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Using Place and Grid

00:00 The place and grid Geometry Managers. You can use .place() to control the precise location that a widget should occupy in a window or frame.

00:10 You need to provide two keyword arguments, x and y, which specify the x and y coordinates for the top left corner of the widget.

00:18 Both x and y are measured in pixels, not text units. Keep in mind that the origin where x and y are both zero is the top left corner of the frame or window.

00:29 So you can think of the y argument of .place() as the number of pixels from the top of the window and the x argument as the number of pixels from the left edge of the window. On screen, you can see an example of .place() in action.

00:44 These lines create a new Frame widget called Frame measuring 150 pixels wide and 150 pixels tall, and then pack it into the window with pack().

00:55 Next, you create a new Label called label1 with a red background and place it in the frame at position zero zero.

01:06 These two lines create a second Label called label2 with a yellow background and place it in frame one at position 55 75.

01:24 On screen you can see the window that the code produces.

01:29 Note that if you run this code on a different operating system that uses different font sizes and styles, then the second label might become partially obscured by the windows edge.

01:39 That’s why .place() isn’t used often. In addition, it has two main drawbacks. Layout can be difficult to manage with .place(). This is particularly true if your application has lots of widgets.

01:51 Layouts created with .place() aren’t responsive. They don’t change as the window is resized. One of the main challenges of cross-platform GUI development is making layouts that look good no matter on which platform they’re viewed on.

02:04 And .place() is a poor choice for making responsive and cross-platform layouts. But that’s not to say you should never use it. In some cases, it might be just what you need.

02:15 For example, if you’re creating a GUI interface for a map, then .place() might be the perfect choice to ensure widgets are placed at exactly the correct distance from each other in the map. .pack() is usually a better choice than .place(), but even .pack() has some downsides.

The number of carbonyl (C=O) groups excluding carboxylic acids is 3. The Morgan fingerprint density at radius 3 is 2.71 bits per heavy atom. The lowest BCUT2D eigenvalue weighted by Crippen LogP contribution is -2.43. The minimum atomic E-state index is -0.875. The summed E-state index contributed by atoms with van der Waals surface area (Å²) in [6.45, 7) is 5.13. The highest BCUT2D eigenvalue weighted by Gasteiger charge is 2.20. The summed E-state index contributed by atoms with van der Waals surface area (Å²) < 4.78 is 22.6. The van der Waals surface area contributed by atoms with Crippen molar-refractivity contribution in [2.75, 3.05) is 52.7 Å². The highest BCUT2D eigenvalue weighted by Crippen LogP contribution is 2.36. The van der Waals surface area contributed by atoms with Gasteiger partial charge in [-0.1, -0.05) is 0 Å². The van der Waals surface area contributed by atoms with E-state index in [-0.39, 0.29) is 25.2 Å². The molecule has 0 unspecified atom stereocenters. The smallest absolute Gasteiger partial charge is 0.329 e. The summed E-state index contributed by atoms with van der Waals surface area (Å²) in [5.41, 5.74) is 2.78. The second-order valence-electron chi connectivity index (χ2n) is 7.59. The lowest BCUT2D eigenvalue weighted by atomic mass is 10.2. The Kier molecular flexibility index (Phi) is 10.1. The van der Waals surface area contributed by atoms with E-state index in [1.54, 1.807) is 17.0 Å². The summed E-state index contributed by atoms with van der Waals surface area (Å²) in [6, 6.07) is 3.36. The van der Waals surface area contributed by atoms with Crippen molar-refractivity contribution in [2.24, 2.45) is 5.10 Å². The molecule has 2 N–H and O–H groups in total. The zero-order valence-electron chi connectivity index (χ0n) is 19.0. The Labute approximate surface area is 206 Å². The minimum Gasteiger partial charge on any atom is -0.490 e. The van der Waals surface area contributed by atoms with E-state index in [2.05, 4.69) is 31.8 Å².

02:30 The placement of widgets depends on the order in which .pack() is called, so it can be difficult to modify existing applications without fully understanding the code controlling the layout.

02:40 The .grid() geometry manager solves a lot of these issues. The geometry manager you’ll likely use most often is .grid(), which provides all the power of .pack() in a format that’s easier to understand and maintain.

02:53 .grid() works by splitting a window or frame into rows and columns. You specify the location of a widget by calling .grid() and passing the row and column indices to the row and column keyword arguments respectively.

03:06 Both row and column indices start at zero, so a row index of one and a column index of two tells .grid() to place a widget in the third column of the second row. On screen, you’ll see a script which creates a three by three grid of frames with label widgets packed into them.

03:38 You’re using two geometry managers in this example. Each frame is attached to a window with a .grid() geometry manager. Each label is attached to its master frame with .pack().

03:52 The important thing to realize here is even though .grid() is called on each frame object, the geometry manager applies to the window object.

04:00 Similarly, the layout of each frame is controlled with the .pack() geometry manager.

04:07 Here you can see the resulting window.

04:12 The frames in the previous example are placed tightly next to one another. To add some space around each frame, you can set the padding of each cell in the .grid().

04:22 Padding is just some blank space that surrounds a widget and visually sets its content apart. External padding adds some space around the outside of a .grid() cell and it’s controlled with two keyword arguments to .grid().

04:35 padx adds padding in the horizontal direction and pady adds padding in the vertical direction. Both of these are measured in pixels and not text units, so setting them both to the same value will create the same amount of padding in both directions.

04:51 Try adding some padding outside the frames from the previous example.

05:02 Here you can see the resulting window.

05:07 .pack() also has padx and pady parameters. Here you’ll add five pixels of additional padding around each label in both the x and y directions.

05:22 The extra padding around the Label widgets gives each cell in the grid a little bit of breathing room between the frame border and the text in the label.

05:31 That looks good, but if you try to expand the window in any direction, you’ll notice the layout isn’t responsive. The whole grid stays at the top left corner as the window expands, and this is generally not desirable.

05:44 So in the next section of the course, you’ll take a look at how to handle window resizing.

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